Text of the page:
"It infuriates me when I think of how this society does not have good family support mechanisms," said Vodhanel, the mother of a 5 1/2-year-old and a 2-year-old. "I would like to see something permanent set up so people don't have to go through the stress that I went through (in finding child care)."

Obstacles to Success

Money, naturally, is one of the largest obstacles. The parents have raised about $6,000, but their finance committee estimates it will cost as much as $500,000 to acquire a site and build a center. If they can get permission to remodel part of the local city-owned recreation center--a long shot--the estimated tab would be $150,000 to $200,000. They will apply for whatever government grants and low-interest loans are available. USC's School of Architecture has agreed to take on the design as a student project.

"We may be naive in this, but we expect that we have to raise between $25,000 and $50,000 and borrow the rest of the money for construction," said Griffith. "How are we going to raise the money? That is a good question. How will we secure the loans? That is another good question. We will seek as much government assistances as we can."

Griffith estimates that the annual operating budget for the center, which will provide care for 50 children, will be about $250,000. "As always, the funding is going to be their major problem," said Pam Dodd, executive director of the Los Angeles Child Care and Development Council, which specializes in child-care services for low-income families. The Mount Washington parents contacted Dodd for advice some months ago.

"They will have a hard time breaking into the system with the (grant proposal) process. Unless new money becomes available, it will be difficult for them to get in. With the federal block grant money coming down (new money legislated by Congress for child care), it will be prime for them to try to go for it."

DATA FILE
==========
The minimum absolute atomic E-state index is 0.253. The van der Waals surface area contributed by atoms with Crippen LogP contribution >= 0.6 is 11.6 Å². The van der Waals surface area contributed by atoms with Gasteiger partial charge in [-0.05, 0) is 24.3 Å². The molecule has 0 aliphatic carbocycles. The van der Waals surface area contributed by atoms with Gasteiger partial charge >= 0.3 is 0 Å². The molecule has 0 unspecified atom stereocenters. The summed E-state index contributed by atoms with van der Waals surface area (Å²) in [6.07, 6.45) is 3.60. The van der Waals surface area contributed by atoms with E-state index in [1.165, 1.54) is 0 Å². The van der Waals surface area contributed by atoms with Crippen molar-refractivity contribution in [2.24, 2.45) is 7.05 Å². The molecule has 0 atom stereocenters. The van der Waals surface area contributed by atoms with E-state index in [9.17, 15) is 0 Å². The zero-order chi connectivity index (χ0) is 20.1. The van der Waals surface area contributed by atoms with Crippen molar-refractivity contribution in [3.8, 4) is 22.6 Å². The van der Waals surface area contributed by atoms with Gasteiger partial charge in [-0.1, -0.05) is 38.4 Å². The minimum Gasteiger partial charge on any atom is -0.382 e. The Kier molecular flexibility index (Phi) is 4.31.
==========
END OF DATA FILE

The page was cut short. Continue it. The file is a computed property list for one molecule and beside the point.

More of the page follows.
Dodd said the Mt. Washington Preschool and Day Care Center has another problem: no track record. When the state awards money, it frequently looks for experience. But she is optimistic because the parents are organized, educated and sensitive to the entire community. Next to funding, finding a site will be the biggest challenge.

Land is scarce in the area, and the residential zoning means that if the group wants to convert a residential site, it will need a conditional-use permit from the city. If enough neighbors complain, the permit could be denied.

"They haven't come to us (the city) yet," said Patsy Lane, the city's child-care coordinator. "But typically, we will try to look at all the facts and see how they mesh with city's child-care policy. We have to weigh other considerations because the children in these families are not the only constituents."

Some neighbors have grumbled that Mount Washington is not the place for a day-care center.

"There will be some resistance because the streets are narrow and neighbors don't want the additional traffic," said Griffith.

Said Lane, who also serves as a liaison between community groups and the city on child-care issues: "They have challenges in their area, lots of geographic challenges--shortages of outdoor space due to hillsides. We looked through an inventory of surplus city property for them, but there was nothing, too much hillside."

Possible Sites

So far, two possible sites have come under discussion.

One is the Carlin G. Smith Recreation Center at Avenue 46 and Frontenac, about halfway up the mountain, but many neighbors oppose it.

"The center is a wonderful concept," said Lynn Sosa, mother of two small children, "but I disagree that the Carlin G. Smith rec center would be a desirable spot because it is on the hill and it would pose a traffic problem. It is a steep hill. A lot of people don't want to drive up here. I think another objection I have would be that it alienates a lot of people because it is up on the hill and it makes it a more exclusive school. Locating it at the bottom of the hill increases the chance of a more diverse population."

The other site is a piece of unused city property on Avenue 63 and York Boulevard in Highland Park, the community at the base of Mount Washington. The Arroyo Arts Collective is proposing an "art village"--low-cost housing and studio space for artists. The city is urging the group to incorporate a child-care component, but no decision has been made about what kind.